Freedom advocates say definition of what is ‘important’ to the elected ruling class may not be what is important to the people and businesses run by them which make up what is commonly called the ‘economy’.
Market based credit allocation is key to fostering high growth in areas that people demand.
Directed lending, based on the whims and fancies of the elected ruling class or bureaucrats can destroy economies, deny credit to fast growing areas where there is the most demand from emerging trends in the economy and also load up bad loans, as has happened in countries ranging from India to communist states.
Karunanayake went further than the ousted Rajapaksa administration which wanted 10 percent of the credit to be given to agriculture.
”I propose that all the banks should lend at least 10 percent of their loan portfolio to Agriculture, 5 percent to SME and 5 percent to Women and Youth," Karunanayake said.
"Given the impact the international gold prices has had on the local banks specially with large pawning portfolios, I urge the banking sector to limit their pawning business to a maximum of 5 percent of their loan portfolios."
Banks loaned heavily on gold backed loans partly due to a regulatory loophole that allowed them to underweight risks and also money printing by the US Federal Reserve which inflated the price of gold, up to 2012.
In another deadly move that can de-stabilize the entire banking system, Karunanayake advised banks to lend money for stock market speculation.
"Further, I encourage Banks to lend to customers who are engaging in stock market activities," he said.
Lending for stock market speculation is the most dangerous activity a bank can engage in. They can fire asset price bubbles, especially now that the Central Bank is printing money to manipulate interest rates down. Unless the Central Bank raises rates, there are concerns that a housing and property bubble could be fired soon.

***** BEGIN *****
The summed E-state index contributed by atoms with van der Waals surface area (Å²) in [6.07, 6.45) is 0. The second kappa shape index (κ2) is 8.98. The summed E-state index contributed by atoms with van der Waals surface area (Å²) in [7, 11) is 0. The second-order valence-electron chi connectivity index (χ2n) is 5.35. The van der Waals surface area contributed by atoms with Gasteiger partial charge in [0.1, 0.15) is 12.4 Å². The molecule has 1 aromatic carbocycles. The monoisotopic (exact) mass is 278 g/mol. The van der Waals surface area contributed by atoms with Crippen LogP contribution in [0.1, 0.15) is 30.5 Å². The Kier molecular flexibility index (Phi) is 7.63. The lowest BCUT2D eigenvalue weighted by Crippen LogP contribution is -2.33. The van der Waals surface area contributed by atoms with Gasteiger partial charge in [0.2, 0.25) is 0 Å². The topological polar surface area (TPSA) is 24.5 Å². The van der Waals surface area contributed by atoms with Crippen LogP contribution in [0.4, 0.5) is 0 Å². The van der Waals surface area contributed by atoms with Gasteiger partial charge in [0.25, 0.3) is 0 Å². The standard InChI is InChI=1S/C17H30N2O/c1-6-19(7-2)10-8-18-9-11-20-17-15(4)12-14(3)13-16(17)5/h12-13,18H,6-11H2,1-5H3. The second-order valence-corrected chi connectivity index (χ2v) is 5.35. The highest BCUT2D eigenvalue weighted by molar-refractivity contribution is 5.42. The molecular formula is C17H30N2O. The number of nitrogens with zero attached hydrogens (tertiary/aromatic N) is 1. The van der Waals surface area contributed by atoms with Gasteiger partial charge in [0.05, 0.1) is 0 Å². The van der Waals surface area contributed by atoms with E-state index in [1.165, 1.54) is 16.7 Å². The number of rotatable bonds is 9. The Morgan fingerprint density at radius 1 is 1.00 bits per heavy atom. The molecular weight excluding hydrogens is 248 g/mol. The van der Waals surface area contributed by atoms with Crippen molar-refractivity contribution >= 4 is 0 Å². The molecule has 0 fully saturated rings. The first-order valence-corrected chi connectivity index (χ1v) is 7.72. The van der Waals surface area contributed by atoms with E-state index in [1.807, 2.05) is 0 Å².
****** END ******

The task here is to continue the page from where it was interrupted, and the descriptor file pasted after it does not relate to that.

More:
Fortunately a part of the money printed and given as salaries over the past year was dissipated in the forex markets as car imports, generating balance of payments trouble, but contributing less to domestic inflation, which is now starting to happen.
In other interventions on banks, the budget also proposed to tax withdrawals above a million rupees at rates beginning from one percent, and coerce people to use bank drafts instead of withdrawing cash.
There were also a proposal to give a state guarantee to finance companies and a risky move to push old people to deposit in finance companies. Finance companies deal in the riskiest segment of business and old people are the last people who should deposit in them.
Karunanayake however has publicly said that he is willing to be flexible in listening to different ideas, which is an improvement on the previous administration.
While it may be acceptable to give freedom to the people by removing restrictions and freeing them from the yoke of the state or special interest groups, analysts say careful thought and consultation through a proper process must take place before any freedom is restricted or interventions made.
The budget had proposed the liberalization of many areas including lowering duties in building materials. (Colombo/Nov26/2015)